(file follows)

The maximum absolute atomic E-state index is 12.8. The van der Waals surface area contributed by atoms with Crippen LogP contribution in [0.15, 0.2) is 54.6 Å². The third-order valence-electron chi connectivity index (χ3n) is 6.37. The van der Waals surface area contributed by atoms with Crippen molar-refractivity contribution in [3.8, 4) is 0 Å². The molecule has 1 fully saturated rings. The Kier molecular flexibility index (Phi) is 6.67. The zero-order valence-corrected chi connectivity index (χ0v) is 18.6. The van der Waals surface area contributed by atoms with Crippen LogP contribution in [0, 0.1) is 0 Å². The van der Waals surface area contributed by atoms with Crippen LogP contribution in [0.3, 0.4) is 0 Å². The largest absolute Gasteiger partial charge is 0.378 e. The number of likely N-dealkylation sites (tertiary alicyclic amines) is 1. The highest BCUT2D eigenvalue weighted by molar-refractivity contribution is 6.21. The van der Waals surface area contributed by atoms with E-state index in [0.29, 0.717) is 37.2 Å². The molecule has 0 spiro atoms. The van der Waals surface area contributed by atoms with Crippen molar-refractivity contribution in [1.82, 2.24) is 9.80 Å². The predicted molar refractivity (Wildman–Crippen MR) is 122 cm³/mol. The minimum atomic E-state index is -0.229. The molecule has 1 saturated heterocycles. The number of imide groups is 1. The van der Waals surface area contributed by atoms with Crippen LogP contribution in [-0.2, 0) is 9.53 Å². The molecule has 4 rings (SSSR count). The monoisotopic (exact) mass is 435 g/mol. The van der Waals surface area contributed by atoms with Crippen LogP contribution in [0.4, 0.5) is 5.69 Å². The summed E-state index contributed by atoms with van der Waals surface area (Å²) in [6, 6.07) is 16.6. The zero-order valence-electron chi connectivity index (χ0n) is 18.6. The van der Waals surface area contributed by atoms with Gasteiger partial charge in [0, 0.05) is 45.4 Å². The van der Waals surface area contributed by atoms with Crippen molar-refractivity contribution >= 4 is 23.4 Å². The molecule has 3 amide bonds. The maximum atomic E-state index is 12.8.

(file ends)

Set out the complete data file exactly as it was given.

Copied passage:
The maximum absolute atomic E-state index is 12.8. The van der Waals surface area contributed by atoms with Crippen LogP contribution in [0.15, 0.2) is 54.6 Å². The third-order valence-electron chi connectivity index (χ3n) is 6.37. The van der Waals surface area contributed by atoms with Crippen molar-refractivity contribution in [3.8, 4) is 0 Å². The molecule has 1 fully saturated rings. The Kier molecular flexibility index (Phi) is 6.67. The zero-order valence-corrected chi connectivity index (χ0v) is 18.6. The van der Waals surface area contributed by atoms with Crippen LogP contribution in [0, 0.1) is 0 Å². The van der Waals surface area contributed by atoms with Crippen LogP contribution in [0.3, 0.4) is 0 Å². The largest absolute Gasteiger partial charge is 0.378 e. The number of likely N-dealkylation sites (tertiary alicyclic amines) is 1. The highest BCUT2D eigenvalue weighted by molar-refractivity contribution is 6.21. The van der Waals surface area contributed by atoms with E-state index in [0.29, 0.717) is 37.2 Å². The molecule has 0 spiro atoms. The van der Waals surface area contributed by atoms with Crippen molar-refractivity contribution in [1.82, 2.24) is 9.80 Å². The predicted molar refractivity (Wildman–Crippen MR) is 122 cm³/mol. The minimum atomic E-state index is -0.229. The molecule has 1 saturated heterocycles. The number of imide groups is 1. The van der Waals surface area contributed by atoms with Crippen LogP contribution in [-0.2, 0) is 9.53 Å². The molecule has 4 rings (SSSR count). The monoisotopic (exact) mass is 435 g/mol. The van der Waals surface area contributed by atoms with Crippen LogP contribution in [0.4, 0.5) is 5.69 Å². The summed E-state index contributed by atoms with van der Waals surface area (Å²) in [6, 6.07) is 16.6. The zero-order valence-electron chi connectivity index (χ0n) is 18.6. The van der Waals surface area contributed by atoms with Gasteiger partial charge in [0, 0.05) is 45.4 Å². The van der Waals surface area contributed by atoms with Crippen molar-refractivity contribution >= 4 is 23.4 Å². The molecule has 3 amide bonds. The maximum atomic E-state index is 12.8.